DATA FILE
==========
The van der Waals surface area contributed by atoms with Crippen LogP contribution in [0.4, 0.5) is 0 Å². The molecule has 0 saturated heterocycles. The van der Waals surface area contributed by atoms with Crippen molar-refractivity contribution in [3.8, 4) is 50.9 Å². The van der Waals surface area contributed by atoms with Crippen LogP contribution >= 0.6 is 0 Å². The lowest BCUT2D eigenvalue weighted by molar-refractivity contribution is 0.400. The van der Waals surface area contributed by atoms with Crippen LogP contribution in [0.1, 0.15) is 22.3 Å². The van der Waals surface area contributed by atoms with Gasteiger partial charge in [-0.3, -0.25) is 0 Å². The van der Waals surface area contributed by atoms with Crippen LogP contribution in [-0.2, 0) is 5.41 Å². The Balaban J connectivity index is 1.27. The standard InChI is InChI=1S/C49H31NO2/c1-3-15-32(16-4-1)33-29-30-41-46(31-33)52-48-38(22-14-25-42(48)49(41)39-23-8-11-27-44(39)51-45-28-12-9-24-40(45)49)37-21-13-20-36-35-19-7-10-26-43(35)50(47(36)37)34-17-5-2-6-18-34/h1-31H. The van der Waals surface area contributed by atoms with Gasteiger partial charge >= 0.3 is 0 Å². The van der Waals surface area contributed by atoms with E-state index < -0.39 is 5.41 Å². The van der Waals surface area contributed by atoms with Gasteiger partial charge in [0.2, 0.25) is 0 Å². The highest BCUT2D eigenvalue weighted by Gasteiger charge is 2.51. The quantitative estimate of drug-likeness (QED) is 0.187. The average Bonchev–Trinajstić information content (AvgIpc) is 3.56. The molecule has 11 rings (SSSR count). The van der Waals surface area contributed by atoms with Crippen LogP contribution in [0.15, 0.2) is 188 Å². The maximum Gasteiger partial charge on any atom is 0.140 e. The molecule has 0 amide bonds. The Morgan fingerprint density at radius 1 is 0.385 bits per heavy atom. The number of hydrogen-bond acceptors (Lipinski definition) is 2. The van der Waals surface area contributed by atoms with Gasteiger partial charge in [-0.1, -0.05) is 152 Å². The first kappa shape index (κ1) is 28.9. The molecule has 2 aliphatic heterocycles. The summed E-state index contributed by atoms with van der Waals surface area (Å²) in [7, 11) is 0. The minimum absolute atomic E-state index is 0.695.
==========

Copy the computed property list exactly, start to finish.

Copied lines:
The van der Waals surface area contributed by atoms with Crippen LogP contribution in [0.4, 0.5) is 0 Å². The molecule has 0 saturated heterocycles. The van der Waals surface area contributed by atoms with Crippen molar-refractivity contribution in [3.8, 4) is 50.9 Å². The van der Waals surface area contributed by atoms with Crippen LogP contribution >= 0.6 is 0 Å². The lowest BCUT2D eigenvalue weighted by molar-refractivity contribution is 0.400. The van der Waals surface area contributed by atoms with Crippen LogP contribution in [0.1, 0.15) is 22.3 Å². The van der Waals surface area contributed by atoms with Gasteiger partial charge in [-0.3, -0.25) is 0 Å². The van der Waals surface area contributed by atoms with Crippen LogP contribution in [-0.2, 0) is 5.41 Å². The Balaban J connectivity index is 1.27. The standard InChI is InChI=1S/C49H31NO2/c1-3-15-32(16-4-1)33-29-30-41-46(31-33)52-48-38(22-14-25-42(48)49(41)39-23-8-11-27-44(39)51-45-28-12-9-24-40(45)49)37-21-13-20-36-35-19-7-10-26-43(35)50(47(36)37)34-17-5-2-6-18-34/h1-31H. The van der Waals surface area contributed by atoms with Gasteiger partial charge >= 0.3 is 0 Å². The van der Waals surface area contributed by atoms with E-state index < -0.39 is 5.41 Å². The van der Waals surface area contributed by atoms with Gasteiger partial charge in [0.2, 0.25) is 0 Å². The highest BCUT2D eigenvalue weighted by Gasteiger charge is 2.51. The quantitative estimate of drug-likeness (QED) is 0.187. The average Bonchev–Trinajstić information content (AvgIpc) is 3.56. The molecule has 11 rings (SSSR count). The van der Waals surface area contributed by atoms with Crippen LogP contribution in [0.15, 0.2) is 188 Å². The maximum Gasteiger partial charge on any atom is 0.140 e. The molecule has 0 amide bonds. The Morgan fingerprint density at radius 1 is 0.385 bits per heavy atom. The number of hydrogen-bond acceptors (Lipinski definition) is 2. The van der Waals surface area contributed by atoms with Gasteiger partial charge in [-0.1, -0.05) is 152 Å². The first kappa shape index (κ1) is 28.9. The molecule has 2 aliphatic heterocycles. The summed E-state index contributed by atoms with van der Waals surface area (Å²) in [7, 11) is 0. The minimum absolute atomic E-state index is 0.695.